It is official. If you are religious, you are also likely to be stupider than those who have no faith.
On a day when the Mayor of London has made the dodgy science of intelligence testing newsworthy in what even the Deputy Prime Minister called ‘unpleasant, careless elitism’ I thought it was time to come out of the closet and tell you what you knew all along; I am a thickie.
I would say ‘I am Sparticus’ but I am not sure how to spell it, and anyway you probably would not get the reference (if you are religious too.)
A meta-analysis of 63 studies showed a significant negative association between intelligence and religiosity. The association was stronger for college students and the general population than for participants younger than college age; it was also stronger for religious beliefs than religious behavior.
What might this be caused by?
Are we thick BECAUSE we are religious, or do we believe because we are too stupid not to? Does God disengage our brains somehow, or are smart people too smart for God?
The study does make some guesses at what this might be about;
Three possible interpretations were discussed. First, intelligent people are less likely to conform and, thus, are more likely to resist religious dogma. Second, intelligent people tend to adopt an analytic (as opposed to intuitive) thinking style, which has been shown to undermine religious beliefs. Third, several functions of religiosity, including compensatory control, self-regulation, self-enhancement, and secure attachment, are also conferred by intelligence. Intelligent people may therefore have less need for religious beliefs and practices.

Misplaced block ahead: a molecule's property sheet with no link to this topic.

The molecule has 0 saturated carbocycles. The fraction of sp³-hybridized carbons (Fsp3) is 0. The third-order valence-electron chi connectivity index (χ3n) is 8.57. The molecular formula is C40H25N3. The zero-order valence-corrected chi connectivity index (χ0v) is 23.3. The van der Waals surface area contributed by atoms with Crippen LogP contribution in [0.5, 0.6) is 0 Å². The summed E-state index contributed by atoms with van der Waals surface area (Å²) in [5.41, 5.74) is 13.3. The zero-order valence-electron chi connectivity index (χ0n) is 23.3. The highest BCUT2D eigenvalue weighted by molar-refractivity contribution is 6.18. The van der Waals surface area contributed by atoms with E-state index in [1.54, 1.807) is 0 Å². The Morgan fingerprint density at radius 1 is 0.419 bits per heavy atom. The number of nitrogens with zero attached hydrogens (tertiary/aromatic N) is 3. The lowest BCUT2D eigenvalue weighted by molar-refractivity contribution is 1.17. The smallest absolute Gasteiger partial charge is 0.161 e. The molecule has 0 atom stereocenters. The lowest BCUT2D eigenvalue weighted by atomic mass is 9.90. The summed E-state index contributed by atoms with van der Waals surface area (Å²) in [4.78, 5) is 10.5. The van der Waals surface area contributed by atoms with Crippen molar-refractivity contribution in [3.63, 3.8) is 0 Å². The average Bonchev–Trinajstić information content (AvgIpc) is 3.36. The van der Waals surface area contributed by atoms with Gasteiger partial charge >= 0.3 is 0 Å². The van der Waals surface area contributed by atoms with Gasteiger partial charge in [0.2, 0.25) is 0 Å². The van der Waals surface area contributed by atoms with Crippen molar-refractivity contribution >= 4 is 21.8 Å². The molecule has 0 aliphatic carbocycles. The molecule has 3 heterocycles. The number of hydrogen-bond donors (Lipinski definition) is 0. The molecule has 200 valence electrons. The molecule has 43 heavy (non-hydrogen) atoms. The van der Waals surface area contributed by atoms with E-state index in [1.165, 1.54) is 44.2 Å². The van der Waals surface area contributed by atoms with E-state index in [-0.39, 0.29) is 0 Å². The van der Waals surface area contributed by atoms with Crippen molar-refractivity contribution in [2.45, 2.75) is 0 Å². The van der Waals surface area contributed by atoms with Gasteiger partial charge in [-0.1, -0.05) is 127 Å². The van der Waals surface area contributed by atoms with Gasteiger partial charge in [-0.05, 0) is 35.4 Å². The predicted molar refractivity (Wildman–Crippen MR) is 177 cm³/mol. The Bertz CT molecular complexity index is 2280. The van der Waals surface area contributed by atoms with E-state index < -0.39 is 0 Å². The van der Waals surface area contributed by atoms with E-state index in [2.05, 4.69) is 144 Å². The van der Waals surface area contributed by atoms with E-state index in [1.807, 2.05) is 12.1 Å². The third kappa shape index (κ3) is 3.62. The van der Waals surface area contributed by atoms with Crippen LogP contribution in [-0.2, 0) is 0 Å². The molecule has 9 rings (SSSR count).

So, they think that smart people out think the need for God, and can find the resources offered to them by religion through other means.
Interesting that the effect is most noticeable in the avowed belief rather than actual religious practice…
I have not read the whole study, as I am too thick to need access to academic downloads in the press of my unintelligent life, but the first thing I think we should point out is that the usefulness or otherwise of intelligence tests is a battleground within psychological study, albeit one that I will not even try to bother your pretty little heads with.
My sister challenged me to right something lighthearted here, and leave behind all the heavy economic/theology etc for a while, at least in part because some of it was making her cry (which in my book is no bad thing!)
I tried sis, I tried, but then I come across this;
I am trying not to get too excited by this old man. He is after all human, and like all of us, will be shown to have clay feet. But in the meantime he makes my heart dance.
At last someone is using a traditional seat of global power to speak the words of Jesus into the madness of our age. Those in power are rattled. The small people are engaged.
People get crucified for this kind of thing you know.
On Sunday, Michaela and I visited Dunblane. It is a sleepy town, famous only as the town in which tennis player Andy Murray grew up. In fact, he was a pupil in the school during the shooting. It is a small town steeped in gentile prosperous tradition. How on earth do people make sense of such horror? Even all these years later?
What is the place of faith in understanding and finding peace?
I have no answers to these questions really- my children did not die, I was not part of the wider community. I can not begin to presume to understand what the journey might have been like for these people. I do know however that the degree to which experience is collectivised, shared, held in common, can become an essential part of this journey for many.